The particle accelerator at CERN. Source:
The particle accelerator at CERN. Source: CERN, CC BY-SA

As technology has caught up with Einstein’s theory, it has only strengthened the evidence of its accuracy. The speed of light has held constant even as our ability to measure that speed has become more precise. For example, scientists at the European Organization for Nuclear Research (CERN) in Switzerland have also been able to eject particles at nearly the speed of light that prove the theory of special relativity, and findings of the Fermi telescope in Palo Alto have also shown the constant speed of light.

This may seem incredibly weird. But in the 115 years since Einstein’s paper, it has been proven beyond any reasonable doubt that this is in fact how the universe works. The speed of light is constant, in all places and all times.

So what?

Right, so what? The speed of light may be constant, but why should anyone care? Well, we should care for many reasons—including that being aware of the science underpinning the universe we live in has innate value—but there is another reason that is especially relevant to this book and its thesis: namely that the speed of light, or c as it is referred to, being constant at the level that it is means we will never, ever, successfully inhabit another planet.

Einstein showed that the closer an object gets to the speed of light, the more massive (and more difficult to move) it becomes. In other words, we are not going to ever make it to another planet outside our solar system because we just can't get there fast enough. Even at current speeds, interstellar probes headed to our nearest neighbor, Proxima Centauri, four light-years away, would take at least 6,000 years just to reach the star.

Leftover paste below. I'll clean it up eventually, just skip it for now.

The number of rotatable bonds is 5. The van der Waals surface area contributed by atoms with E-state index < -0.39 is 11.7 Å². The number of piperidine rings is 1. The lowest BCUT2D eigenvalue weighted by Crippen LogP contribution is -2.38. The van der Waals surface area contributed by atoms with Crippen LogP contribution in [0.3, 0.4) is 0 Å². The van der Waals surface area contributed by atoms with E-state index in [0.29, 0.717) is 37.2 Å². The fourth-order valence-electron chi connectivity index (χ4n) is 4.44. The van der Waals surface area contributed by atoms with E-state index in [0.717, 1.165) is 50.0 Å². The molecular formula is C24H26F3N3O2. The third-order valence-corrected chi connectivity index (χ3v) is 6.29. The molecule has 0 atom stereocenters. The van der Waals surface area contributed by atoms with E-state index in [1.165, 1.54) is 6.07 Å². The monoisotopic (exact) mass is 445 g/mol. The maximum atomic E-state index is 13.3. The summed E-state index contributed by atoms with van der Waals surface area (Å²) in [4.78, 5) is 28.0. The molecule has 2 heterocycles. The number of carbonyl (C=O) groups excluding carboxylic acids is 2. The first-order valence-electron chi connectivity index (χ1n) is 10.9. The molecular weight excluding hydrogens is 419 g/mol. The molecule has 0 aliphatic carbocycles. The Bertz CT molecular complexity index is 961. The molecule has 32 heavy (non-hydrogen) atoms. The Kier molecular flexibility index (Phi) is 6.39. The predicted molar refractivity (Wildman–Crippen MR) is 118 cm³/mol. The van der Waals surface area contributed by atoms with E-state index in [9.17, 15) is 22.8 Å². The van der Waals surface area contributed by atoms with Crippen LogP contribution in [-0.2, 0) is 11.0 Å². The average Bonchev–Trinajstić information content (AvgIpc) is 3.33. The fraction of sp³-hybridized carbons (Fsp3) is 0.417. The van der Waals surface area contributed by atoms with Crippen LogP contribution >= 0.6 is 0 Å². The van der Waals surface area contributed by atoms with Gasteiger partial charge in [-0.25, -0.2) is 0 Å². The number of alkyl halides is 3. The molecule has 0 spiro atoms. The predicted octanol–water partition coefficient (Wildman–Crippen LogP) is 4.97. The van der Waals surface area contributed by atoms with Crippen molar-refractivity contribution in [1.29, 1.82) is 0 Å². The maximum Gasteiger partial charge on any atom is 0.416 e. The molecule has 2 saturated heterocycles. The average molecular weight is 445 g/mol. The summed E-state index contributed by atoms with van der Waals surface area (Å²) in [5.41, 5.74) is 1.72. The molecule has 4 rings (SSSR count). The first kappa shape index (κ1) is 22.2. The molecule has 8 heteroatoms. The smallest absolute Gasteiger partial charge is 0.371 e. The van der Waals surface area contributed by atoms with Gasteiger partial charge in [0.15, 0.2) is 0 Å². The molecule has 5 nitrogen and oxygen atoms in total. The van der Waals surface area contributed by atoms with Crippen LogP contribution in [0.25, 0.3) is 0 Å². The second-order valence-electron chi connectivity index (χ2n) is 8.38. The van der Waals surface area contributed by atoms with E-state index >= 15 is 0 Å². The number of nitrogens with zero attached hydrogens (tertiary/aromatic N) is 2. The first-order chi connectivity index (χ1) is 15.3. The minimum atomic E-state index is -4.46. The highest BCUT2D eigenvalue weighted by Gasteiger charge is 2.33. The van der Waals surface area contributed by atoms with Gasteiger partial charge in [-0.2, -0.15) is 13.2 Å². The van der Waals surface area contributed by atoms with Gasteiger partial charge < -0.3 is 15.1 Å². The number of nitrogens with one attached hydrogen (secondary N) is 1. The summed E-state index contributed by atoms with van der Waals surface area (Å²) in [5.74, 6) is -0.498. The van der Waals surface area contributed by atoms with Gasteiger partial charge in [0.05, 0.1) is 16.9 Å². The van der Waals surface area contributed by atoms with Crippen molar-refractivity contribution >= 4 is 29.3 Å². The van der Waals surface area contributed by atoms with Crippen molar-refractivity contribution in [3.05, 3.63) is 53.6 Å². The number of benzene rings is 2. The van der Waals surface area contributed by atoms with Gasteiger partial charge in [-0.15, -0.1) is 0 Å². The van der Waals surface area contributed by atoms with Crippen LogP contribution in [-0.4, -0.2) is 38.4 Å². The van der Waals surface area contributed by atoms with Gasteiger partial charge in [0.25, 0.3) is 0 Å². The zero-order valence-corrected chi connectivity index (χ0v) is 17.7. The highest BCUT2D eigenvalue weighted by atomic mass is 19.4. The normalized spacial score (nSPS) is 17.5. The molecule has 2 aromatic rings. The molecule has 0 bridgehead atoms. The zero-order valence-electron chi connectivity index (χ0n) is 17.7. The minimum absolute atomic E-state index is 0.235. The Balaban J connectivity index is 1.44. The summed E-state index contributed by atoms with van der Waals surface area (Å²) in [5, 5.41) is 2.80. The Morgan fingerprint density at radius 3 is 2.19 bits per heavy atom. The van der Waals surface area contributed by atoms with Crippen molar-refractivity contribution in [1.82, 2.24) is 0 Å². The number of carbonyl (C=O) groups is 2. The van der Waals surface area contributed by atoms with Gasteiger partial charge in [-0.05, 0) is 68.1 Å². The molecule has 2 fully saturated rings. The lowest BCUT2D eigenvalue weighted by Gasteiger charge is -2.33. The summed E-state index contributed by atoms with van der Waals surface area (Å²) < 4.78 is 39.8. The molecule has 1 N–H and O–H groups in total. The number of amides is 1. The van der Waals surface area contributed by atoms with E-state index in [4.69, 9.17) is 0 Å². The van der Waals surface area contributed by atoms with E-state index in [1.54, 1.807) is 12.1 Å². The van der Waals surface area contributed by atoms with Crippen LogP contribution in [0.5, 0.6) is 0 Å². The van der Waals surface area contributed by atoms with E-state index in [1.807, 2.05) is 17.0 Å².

The Parker Solar Probe travels at 700,000 kilometers per hour, about 0.067 percent of the speed of light. Source:
The Parker Solar Probe travels at 700,000 kilometers per hour, about 0.067 percent of the speed of light. Source: NASA/Johns Hopkins APL/Steve Gribben, public domain

We are planet-bound forever

This is not just me being defeatist of negative—Michael Mayor, who was awarded the Nobel Prize for his techniques for detecting exoplanets, has said that it is "completely crazy" to think that humans will colonize any of the planets that his research has uncovered.

How about a less habitable planet closer to home? Some ambitious thinkers have floated the idea of engineering, or "terraforming," Mars to make it hospitable to humans. But this is science fiction, too—we may be able to send astronauts to colonize Mars in the coming decades, but billions of humans will never walk the face of Mars free of spacesuits. Bottom line: it isn't happening.

I can, however, see us mining for minerals on the moon or Mars or within the asteroid belt—although doing so will require technology, energy sources, and wealth that currently seem beyond reach—but there is no scenario whatsoever in which we manage to leave Earth and live in new bio-environments.

This is a good moment for me to make my favorite point about humanity's affinity for complexity—rather than heal the planet we have (and have abused), we dream about getting to other planets!

Again, so what?

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"We must take care of our planet, it is very beautiful and still absolutely liveable," said Mayor in 2019.

If our own planet is our only planet, then two things become eminently clear: Earth's biosphere is all we have, and we must nurture it.

We have most definitely not been nurturing our planet. Bear with me—we will have to review the litany of atrocities we have inflicted on Mother Earth before we can talk about how we heal her.